In the 12th minute of the Round of 16 encounter, Mbappe received the ball deep inside France’s own half - around 80 yards from the Argentina goal. Sprinting forward, it appeared the striker was embarking on a token gesture to relieve defensive pressure and perhaps win a free-kick. Then he kept running. And running. And running. Part Ferrari, part speed-train. Mbappe had accelerated past a series of opposition players and into the penalty area, before being pulled unceremoniously to the floor by a desperate Marcos Rojo.

TV cameras clocked the run at 39 km/h - a speed not far off elite Olympic-standard sprinting, but with a football at his feet and surging past opponents. It led the viewer to question their own perception of space and time. Football’s new star had announced himself to the world.

Kevin De Bruyne spearheads Belgium comeback

Kevin de Bruyne show's his class

Rostov Arena, Monday 2nd July

The World Cup is an incomparable showcase for differing global cultures and the values which shone brighter than any other in 2018 were that of the Japanese fans. Akira Nishino’s team shone on the pitch - reaching the last 16 of the competition before being eliminated by a superb Belgium in a five-goal thriller. Yet they were also the stars in the stands, with their fans staying behind after all four games to pick up the rubbish left in the stadium. This tradition even extended to their loss against the Belgians - with their fate decided cruelly in the final minute, but it was not even to prevent the good-mannered fans tidying the stands.

The goodwill nature of the Japanese contingent in Russia even spread to the team, who despite being eliminated from the World Cup in the most dramatic of circumstances ensured they cleaned the changing room to perfection and left a note that read “thank you” in Russian.

It was the most fitting way to an end a rip-roaring knockout encounter, which had been scoreless - but entertaining - at the break. Genki Haraguchi and Takashi Inui struck quickfire goals for Japan inside the first seven minutes of the second half and they appeared destined to cause one of the upsets of the tournament.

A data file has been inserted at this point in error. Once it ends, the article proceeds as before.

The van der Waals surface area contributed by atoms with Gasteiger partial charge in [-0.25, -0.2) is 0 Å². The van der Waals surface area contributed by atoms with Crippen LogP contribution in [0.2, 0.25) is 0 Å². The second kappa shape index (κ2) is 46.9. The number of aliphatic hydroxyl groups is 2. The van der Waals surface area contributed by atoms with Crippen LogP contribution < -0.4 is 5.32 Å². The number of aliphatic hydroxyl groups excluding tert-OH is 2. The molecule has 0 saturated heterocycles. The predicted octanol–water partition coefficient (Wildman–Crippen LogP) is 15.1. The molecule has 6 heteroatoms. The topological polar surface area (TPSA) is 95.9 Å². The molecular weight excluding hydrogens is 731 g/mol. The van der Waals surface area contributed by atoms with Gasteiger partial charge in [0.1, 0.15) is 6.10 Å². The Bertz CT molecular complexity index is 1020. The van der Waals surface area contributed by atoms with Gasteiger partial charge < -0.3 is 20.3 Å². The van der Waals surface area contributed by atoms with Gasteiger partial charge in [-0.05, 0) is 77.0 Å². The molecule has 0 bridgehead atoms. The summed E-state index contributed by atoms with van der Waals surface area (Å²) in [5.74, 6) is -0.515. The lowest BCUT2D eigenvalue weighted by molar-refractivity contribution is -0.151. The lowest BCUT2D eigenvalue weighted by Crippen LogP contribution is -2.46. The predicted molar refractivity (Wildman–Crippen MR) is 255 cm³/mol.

With 21 minutes to go, Jan Vertonghen got one goal back then substitute Marouane Fellaini levelled the game. Deep into injury time, Japan won a corner. It went straight into the arms of Thibaut Courtois, who bowled it out to Kevin De Bruyne who ran at a stretched, out-of-position Japan defence. Belgium players were sprinting forward and their decisive counter-attack saw De Bruyne find Thomas Meunier, advanced on the right - the slid the ball across the box, dummied by Romelu Lukaku, for Nacer Chadli to run in and fire home.

Belgium became the first team to fight back from two goals down to win a World Cup knockout game since West Germany against England in 1970. It was an incredible match, won by a special team against worthy opponents who can take solace in being remarkably gracious in defeat.

So why did fans of the Samurai Blue - equipped with rubbish bags brought with them to the games - meticulously clean up their rows and seats in the stadiums after the full-time whistle? Quite simply, it is a tradition of politeness and self-awareness that is deeply ingrained in Japanese culture. Anyone who leaves behind any rubbish in Japanese stadiums are politely reminded to clean up after themselves.

This act is highlighted to Japanese people from childhood - it is deeply frowned upon to leave any sort of rubbish behind you and such strict interpretations of this rule have an impact. Constant reminders lead to a great deal of awareness and self-consciousness, with those from the nation taking deep pride in their cleanliness.

Fans of the Far East nation were not the only ones to clean up after them, with numerous supporters of Senegal - their group stage opponents - also picking up the tradition. Yet it was Japan who pioneered the act and subsequently became famed for it. Every football stadium would be significantly better off if all nations followed Japan’s lead.